In view of these trends, the engineering and cost benefits of VCSELs make them increasingly attractive for optical fiber–based applications [7] in general and for microwave photonics in particular. That is why there is an increasing interest to evaluate the potential of LW-VCSELs for microwave photonics application areas [4].

Starting from 1990s, the development of LW-VCSEL technology was benefitting from what is known today as the 'telecom bubble', with the main motivation coming from high-bandwidth (mainly metropolitan) optical networks.

It was expected that LW-VCSEL technology will follow the success story of short-wavelength spectral range (λ ~ 800–1000 nm) VCSEL technology. It turns out that the main difficulty of LW-VCSELs technology is the need of having in a monolithic semiconductor device the active materials providing high optical gain and mirrors with high-reflectivity, low optical absorption and high thermal conductivity. The best semiconductor materials for these tasks are, from one side, InP/InAlGaAs quantum wells (InP based) and, from another side, GaAs/AlGaAs DBRs (GaAs based). Unfortunately, these semiconductor structures are mutually incompatible from the epitaxial growth point of view, even virtually impossible to grow such VCSELs structure in all-epitaxial growth fabrication approach. This difficulty has triggered many attempts to develop LW-VCSELs to overcome this materials problem without yielding the expected results. As a result, the progress in development of long-wavelength VCSEL technology was much slower than initially expected.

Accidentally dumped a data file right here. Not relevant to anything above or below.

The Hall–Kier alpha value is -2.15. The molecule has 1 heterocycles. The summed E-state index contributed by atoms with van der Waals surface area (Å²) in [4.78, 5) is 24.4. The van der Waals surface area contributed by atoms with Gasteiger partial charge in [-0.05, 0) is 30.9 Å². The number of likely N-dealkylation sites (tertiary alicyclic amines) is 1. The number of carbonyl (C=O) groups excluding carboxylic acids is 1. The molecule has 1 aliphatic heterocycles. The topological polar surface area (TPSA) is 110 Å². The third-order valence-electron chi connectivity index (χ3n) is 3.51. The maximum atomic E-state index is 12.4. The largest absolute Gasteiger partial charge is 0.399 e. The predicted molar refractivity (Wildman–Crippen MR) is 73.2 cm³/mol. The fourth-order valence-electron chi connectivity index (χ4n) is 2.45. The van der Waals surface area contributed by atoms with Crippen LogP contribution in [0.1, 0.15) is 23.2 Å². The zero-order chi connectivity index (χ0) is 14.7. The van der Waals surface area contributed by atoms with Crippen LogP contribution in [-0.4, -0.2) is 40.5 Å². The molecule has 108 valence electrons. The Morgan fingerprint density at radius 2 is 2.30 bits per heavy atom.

As of today, we see progress in LW-VCSELs development and industrialization towards meeting the requirements of previously identified applications as well as toward the new emerging application areas [8]. This progress is supported only by a few technologies, which have proven to yield LW-VCSEL with acceptable performance [2]. It turns out, that so called wafer-fused LW-VCSEL technology, that is employing strained InP/InAlGaAs quantum well active regions, tunnel junction and GaAs/AlGaAs distributed Bragg reflectors for generation of photons, carrier and optical confinement and for optical feedback respectively is the only technology that have reached the industrial production stage and proven reliability [2, 8]. A particular advantage of these industrially fabricated LW-VCSELs is in covering the full ITU-T spectral range from O-band to U-band. Concerning MWP, an important feature of LW-VCSELs is their adaptability with future silicon-based photonic integrated circuits, which should provide many advantages when implementing microwave photonic devices and techniques. Investigations of VCSEL-based MWP devices enabled to find and exploit unique features of LW-VCSELs, for example, excellent compatibility with optical injection locking techniques to enhance key dynamic features (modulation bandwidth, extinction ratio, SFDR) [9]. A specific benefit of LW-VCSELs is the suitability for silicon large-scale integrated technology where it could effectively be used as source and modulator for optical interconnects [10].